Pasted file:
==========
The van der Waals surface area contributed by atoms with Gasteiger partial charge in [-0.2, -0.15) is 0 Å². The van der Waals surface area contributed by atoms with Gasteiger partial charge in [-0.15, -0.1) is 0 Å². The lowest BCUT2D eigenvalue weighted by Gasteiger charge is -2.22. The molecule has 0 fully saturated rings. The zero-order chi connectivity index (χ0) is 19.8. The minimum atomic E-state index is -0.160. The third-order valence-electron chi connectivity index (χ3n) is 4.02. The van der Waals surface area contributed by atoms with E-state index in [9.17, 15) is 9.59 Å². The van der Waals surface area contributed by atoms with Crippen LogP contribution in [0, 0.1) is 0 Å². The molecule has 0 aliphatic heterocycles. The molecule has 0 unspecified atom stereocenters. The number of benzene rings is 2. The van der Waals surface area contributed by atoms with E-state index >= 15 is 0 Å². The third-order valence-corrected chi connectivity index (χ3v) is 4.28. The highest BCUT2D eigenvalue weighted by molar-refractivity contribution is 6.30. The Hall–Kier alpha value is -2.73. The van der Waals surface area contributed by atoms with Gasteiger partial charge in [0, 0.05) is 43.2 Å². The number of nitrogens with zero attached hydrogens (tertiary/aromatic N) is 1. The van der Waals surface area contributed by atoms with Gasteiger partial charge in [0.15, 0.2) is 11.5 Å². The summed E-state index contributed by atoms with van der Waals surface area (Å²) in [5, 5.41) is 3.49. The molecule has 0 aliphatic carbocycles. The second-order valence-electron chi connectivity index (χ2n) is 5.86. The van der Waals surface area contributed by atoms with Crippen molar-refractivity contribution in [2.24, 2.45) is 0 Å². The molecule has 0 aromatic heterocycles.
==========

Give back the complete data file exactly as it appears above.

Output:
The van der Waals surface area contributed by atoms with Gasteiger partial charge in [-0.2, -0.15) is 0 Å². The van der Waals surface area contributed by atoms with Gasteiger partial charge in [-0.15, -0.1) is 0 Å². The lowest BCUT2D eigenvalue weighted by Gasteiger charge is -2.22. The molecule has 0 fully saturated rings. The zero-order chi connectivity index (χ0) is 19.8. The minimum atomic E-state index is -0.160. The third-order valence-electron chi connectivity index (χ3n) is 4.02. The van der Waals surface area contributed by atoms with E-state index in [9.17, 15) is 9.59 Å². The van der Waals surface area contributed by atoms with Crippen LogP contribution in [0, 0.1) is 0 Å². The molecule has 0 aliphatic heterocycles. The molecule has 0 unspecified atom stereocenters. The number of benzene rings is 2. The van der Waals surface area contributed by atoms with E-state index >= 15 is 0 Å². The third-order valence-corrected chi connectivity index (χ3v) is 4.28. The highest BCUT2D eigenvalue weighted by molar-refractivity contribution is 6.30. The Hall–Kier alpha value is -2.73. The van der Waals surface area contributed by atoms with Gasteiger partial charge in [0, 0.05) is 43.2 Å². The number of nitrogens with zero attached hydrogens (tertiary/aromatic N) is 1. The van der Waals surface area contributed by atoms with Gasteiger partial charge in [0.15, 0.2) is 11.5 Å². The summed E-state index contributed by atoms with van der Waals surface area (Å²) in [5, 5.41) is 3.49. The molecule has 0 aliphatic carbocycles. The second-order valence-electron chi connectivity index (χ2n) is 5.86. The van der Waals surface area contributed by atoms with Crippen molar-refractivity contribution in [2.24, 2.45) is 0 Å². The molecule has 0 aromatic heterocycles.